OpenAL: Evaluation and Interpretation of Active Learning Strategies

Tech Blog Alexandre Abraham

We are pleased to present our work accepted at the NeurIPS 2022 Workshop on Human in the Loop Learning! For a complete overview of our work, we refer to our paper and the OpenAL GitHub repository.

Despite being proven useful in practice, active learning (AL) suffers from two main drawbacks:

  • Comparing results from different studies is complex. The literature is vast, and the validations are inconsistent across papers. Some AL techniques can even perform differently on similar tasks depending on the model used.
  • Consequently, selecting the best sampler for a given task is challenging. Most papers report only the accuracy, which makes it difficult to develop an intuition of how the different AL strategies behave.

To address those limitations, we introduce OpenAL, a flexible and open source framework to efficiently run and compare sampling AL strategies on a collection of realistic tasks. The proposed benchmark is augmented with interpretability metrics and statistical analysis methods to understand when and why some samplers outperform others. Last but not least, practitioners can easily extend the benchmark by submitting their own AL samplers.

The Simplest API

An AL experiment can be decomposed into three successive steps:

  • Create initial conditions. Split the dataset between train and test for all folds and pick the initial labeled samples.
  • Create experimental conditions. Pick the number of AL iterations and the batch size.
  • Run the benchmark for various methods.

Running each of these steps is a simple one-liner in OpenAL. For example, if a practitioner would like to change the batch size of an experiment but keep the same initial conditions, it can be done very quickly.

ic = load_initial_conditions(dataset_id)
ep = load_experiment(dataset_id, ic)
run(ep, methods)

This blog post is complementary to the paper and describes how to run a task of a benchmark using a sampler for another package! The notebook corresponding to this tutorial is available here.

With similar goals but focused on images, Baidu research has recently published at NeurIPS, an extension of their DeepAL framework along with a comprehensive benchmark.

The Sampler Interface

To add a sampler, it must first comply with the internal interface used by OpenAL. We use the interface as defined by cardinal, which means that the sampler must have a fit method that takes as input labeled data and a select_samples method that takes as input the unlabeled ones. For this example, we use the DiscriminativeAL sampler:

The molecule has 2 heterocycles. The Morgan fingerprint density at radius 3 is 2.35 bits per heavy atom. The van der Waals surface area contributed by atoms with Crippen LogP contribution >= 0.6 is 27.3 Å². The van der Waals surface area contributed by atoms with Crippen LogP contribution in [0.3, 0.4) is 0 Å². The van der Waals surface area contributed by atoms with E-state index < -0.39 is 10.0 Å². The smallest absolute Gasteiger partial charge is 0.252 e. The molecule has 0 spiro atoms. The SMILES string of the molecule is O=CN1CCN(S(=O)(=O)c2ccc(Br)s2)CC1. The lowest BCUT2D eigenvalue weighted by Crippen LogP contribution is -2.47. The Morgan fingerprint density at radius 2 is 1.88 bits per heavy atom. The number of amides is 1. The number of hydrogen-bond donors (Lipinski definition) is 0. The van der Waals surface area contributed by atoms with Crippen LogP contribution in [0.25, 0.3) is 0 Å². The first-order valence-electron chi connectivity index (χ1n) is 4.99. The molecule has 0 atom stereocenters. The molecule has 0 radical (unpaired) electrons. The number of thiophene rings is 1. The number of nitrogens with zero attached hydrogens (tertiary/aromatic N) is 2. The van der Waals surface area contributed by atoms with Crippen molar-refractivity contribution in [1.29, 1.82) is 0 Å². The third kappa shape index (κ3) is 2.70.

class WrappedDAL(BaseQuerySampler):
def __init__(self, batch_size: int, classifier):
self.classifier = classifier
def fit(self, X: np.ndarray, y: np.ndarray = None):
self.X, self.y = X, y
return self
def select_samples(self, X: np.array) -> np.array:
X_ = np.vstack([X, self.X])
y_ = np.hstack([np.full(X.shape[0], MISSING_LABEL), self.y])
qs = DiscriminativeAL(greedy_selection=True) return qs.query(X=X_, y=y_, discriminator=self.classifier,

Then, we simply load the initial conditions and experimental parameters of the benchmark for dataset 1502:

ic = load_initial_conditions(‘1502’)
ep = load_experiment(‘1502’, ic)
gen_method = lambda params: WrappedDAL(
params[‘batch_size’], SklearnClassifier(params[‘clf’]))
run(experimental_parameters, {‘DAL’: gen_method})


OpenAL saves the results automatically as CSV files and updates the original plots. We can visualize them by looking at the graphs of the original experiment!

acc_plt = ’experiment_results/1502/plots/plot-Accuracy.png’

We see that the discriminative sampler is better than random, close to K-Means in terms of performance. It is coherent with the fact that both samplers do not rely on model uncertainty. One thing to note is that we use the greedy version of the DiscriminativeAL that trains one classifier to select the whole batch. The non-greedy version is more performant but trains one model after selecting each sample which is prohibitive (the batch size being 245 on this dataset). A good compromise could be to retrain the model every 25 samples to perform only 10 trainings!



You May Also Like

Machine Learning Research, in Practice: LMQL

Read More

From Chatbots to Agents: Augmenting LLMs With Tools

Read More

Tackling Imbalanced Learning With Generative Synthesizers

Read More